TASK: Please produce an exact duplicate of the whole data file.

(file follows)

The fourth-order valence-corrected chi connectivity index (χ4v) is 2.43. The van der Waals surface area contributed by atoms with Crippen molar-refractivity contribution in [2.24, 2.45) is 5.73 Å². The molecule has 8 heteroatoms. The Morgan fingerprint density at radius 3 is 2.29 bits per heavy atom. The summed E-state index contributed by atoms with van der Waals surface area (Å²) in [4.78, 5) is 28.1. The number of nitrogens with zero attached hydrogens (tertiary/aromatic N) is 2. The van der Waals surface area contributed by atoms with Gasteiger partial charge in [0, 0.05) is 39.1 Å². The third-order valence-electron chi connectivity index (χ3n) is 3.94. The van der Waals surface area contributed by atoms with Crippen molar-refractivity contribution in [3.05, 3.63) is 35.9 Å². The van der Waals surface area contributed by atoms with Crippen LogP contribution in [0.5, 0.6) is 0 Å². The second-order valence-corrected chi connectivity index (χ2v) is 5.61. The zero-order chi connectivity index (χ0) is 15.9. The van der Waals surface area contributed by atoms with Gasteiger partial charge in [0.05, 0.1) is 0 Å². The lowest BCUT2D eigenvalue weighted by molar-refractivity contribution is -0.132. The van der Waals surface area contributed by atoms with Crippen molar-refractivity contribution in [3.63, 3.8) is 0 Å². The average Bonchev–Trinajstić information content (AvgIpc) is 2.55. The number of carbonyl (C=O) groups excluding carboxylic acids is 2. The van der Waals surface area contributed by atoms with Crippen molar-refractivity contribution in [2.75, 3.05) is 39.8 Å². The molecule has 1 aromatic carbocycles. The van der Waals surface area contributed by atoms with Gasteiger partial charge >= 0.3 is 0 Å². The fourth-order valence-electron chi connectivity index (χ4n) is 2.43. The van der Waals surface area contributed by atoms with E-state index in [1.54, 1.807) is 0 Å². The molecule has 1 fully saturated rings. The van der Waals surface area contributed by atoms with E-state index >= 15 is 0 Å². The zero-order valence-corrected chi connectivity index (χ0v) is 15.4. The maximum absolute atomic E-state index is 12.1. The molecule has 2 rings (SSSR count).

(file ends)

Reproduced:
The fourth-order valence-corrected chi connectivity index (χ4v) is 2.43. The van der Waals surface area contributed by atoms with Crippen molar-refractivity contribution in [2.24, 2.45) is 5.73 Å². The molecule has 8 heteroatoms. The Morgan fingerprint density at radius 3 is 2.29 bits per heavy atom. The summed E-state index contributed by atoms with van der Waals surface area (Å²) in [4.78, 5) is 28.1. The number of nitrogens with zero attached hydrogens (tertiary/aromatic N) is 2. The van der Waals surface area contributed by atoms with Gasteiger partial charge in [0, 0.05) is 39.1 Å². The third-order valence-electron chi connectivity index (χ3n) is 3.94. The van der Waals surface area contributed by atoms with Crippen molar-refractivity contribution in [3.05, 3.63) is 35.9 Å². The van der Waals surface area contributed by atoms with Crippen LogP contribution in [0.5, 0.6) is 0 Å². The second-order valence-corrected chi connectivity index (χ2v) is 5.61. The zero-order chi connectivity index (χ0) is 15.9. The van der Waals surface area contributed by atoms with Gasteiger partial charge in [0.05, 0.1) is 0 Å². The lowest BCUT2D eigenvalue weighted by molar-refractivity contribution is -0.132. The van der Waals surface area contributed by atoms with Crippen molar-refractivity contribution in [3.63, 3.8) is 0 Å². The average Bonchev–Trinajstić information content (AvgIpc) is 2.55. The number of carbonyl (C=O) groups excluding carboxylic acids is 2. The van der Waals surface area contributed by atoms with Crippen molar-refractivity contribution in [2.75, 3.05) is 39.8 Å². The molecule has 1 aromatic carbocycles. The van der Waals surface area contributed by atoms with Gasteiger partial charge >= 0.3 is 0 Å². The fourth-order valence-electron chi connectivity index (χ4n) is 2.43. The van der Waals surface area contributed by atoms with E-state index in [1.54, 1.807) is 0 Å². The molecule has 1 fully saturated rings. The van der Waals surface area contributed by atoms with E-state index >= 15 is 0 Å². The zero-order valence-corrected chi connectivity index (χ0v) is 15.4. The maximum absolute atomic E-state index is 12.1. The molecule has 2 rings (SSSR count).